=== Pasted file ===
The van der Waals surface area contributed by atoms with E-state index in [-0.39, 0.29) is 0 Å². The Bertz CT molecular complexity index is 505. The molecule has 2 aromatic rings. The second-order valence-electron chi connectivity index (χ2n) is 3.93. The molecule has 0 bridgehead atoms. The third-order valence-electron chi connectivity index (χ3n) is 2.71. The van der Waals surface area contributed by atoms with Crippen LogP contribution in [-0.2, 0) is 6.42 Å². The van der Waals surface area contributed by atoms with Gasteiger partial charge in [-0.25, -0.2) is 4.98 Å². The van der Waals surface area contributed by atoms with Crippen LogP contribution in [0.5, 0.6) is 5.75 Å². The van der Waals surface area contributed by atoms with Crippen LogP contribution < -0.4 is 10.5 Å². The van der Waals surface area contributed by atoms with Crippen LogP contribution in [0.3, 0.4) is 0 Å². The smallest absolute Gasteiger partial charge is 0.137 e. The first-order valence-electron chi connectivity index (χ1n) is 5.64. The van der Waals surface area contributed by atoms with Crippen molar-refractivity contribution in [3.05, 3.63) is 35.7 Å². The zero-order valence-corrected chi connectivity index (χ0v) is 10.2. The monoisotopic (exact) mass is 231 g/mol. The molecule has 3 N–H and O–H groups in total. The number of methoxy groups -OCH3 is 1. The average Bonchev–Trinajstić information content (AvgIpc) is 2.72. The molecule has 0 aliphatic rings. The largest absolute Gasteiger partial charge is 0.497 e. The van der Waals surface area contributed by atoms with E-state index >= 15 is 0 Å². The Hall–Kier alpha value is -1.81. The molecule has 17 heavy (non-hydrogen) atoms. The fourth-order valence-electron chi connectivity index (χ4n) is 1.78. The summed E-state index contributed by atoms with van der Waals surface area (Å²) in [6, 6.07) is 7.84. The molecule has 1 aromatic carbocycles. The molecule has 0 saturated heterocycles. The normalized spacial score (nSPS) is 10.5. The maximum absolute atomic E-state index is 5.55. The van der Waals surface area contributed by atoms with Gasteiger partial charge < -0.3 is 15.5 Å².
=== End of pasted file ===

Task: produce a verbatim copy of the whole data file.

The van der Waals surface area contributed by atoms with E-state index in [-0.39, 0.29) is 0 Å². The Bertz CT molecular complexity index is 505. The molecule has 2 aromatic rings. The second-order valence-electron chi connectivity index (χ2n) is 3.93. The molecule has 0 bridgehead atoms. The third-order valence-electron chi connectivity index (χ3n) is 2.71. The van der Waals surface area contributed by atoms with Crippen LogP contribution in [-0.2, 0) is 6.42 Å². The van der Waals surface area contributed by atoms with Gasteiger partial charge in [-0.25, -0.2) is 4.98 Å². The van der Waals surface area contributed by atoms with Crippen LogP contribution in [0.5, 0.6) is 5.75 Å². The van der Waals surface area contributed by atoms with Crippen LogP contribution < -0.4 is 10.5 Å². The van der Waals surface area contributed by atoms with Crippen LogP contribution in [0.3, 0.4) is 0 Å². The smallest absolute Gasteiger partial charge is 0.137 e. The first-order valence-electron chi connectivity index (χ1n) is 5.64. The van der Waals surface area contributed by atoms with Crippen molar-refractivity contribution in [3.05, 3.63) is 35.7 Å². The zero-order valence-corrected chi connectivity index (χ0v) is 10.2. The monoisotopic (exact) mass is 231 g/mol. The molecule has 3 N–H and O–H groups in total. The number of methoxy groups -OCH3 is 1. The average Bonchev–Trinajstić information content (AvgIpc) is 2.72. The molecule has 0 aliphatic rings. The largest absolute Gasteiger partial charge is 0.497 e. The van der Waals surface area contributed by atoms with E-state index >= 15 is 0 Å². The Hall–Kier alpha value is -1.81. The molecule has 17 heavy (non-hydrogen) atoms. The fourth-order valence-electron chi connectivity index (χ4n) is 1.78. The summed E-state index contributed by atoms with van der Waals surface area (Å²) in [6, 6.07) is 7.84. The molecule has 1 aromatic carbocycles. The molecule has 0 saturated heterocycles. The normalized spacial score (nSPS) is 10.5. The maximum absolute atomic E-state index is 5.55. The van der Waals surface area contributed by atoms with Gasteiger partial charge < -0.3 is 15.5 Å².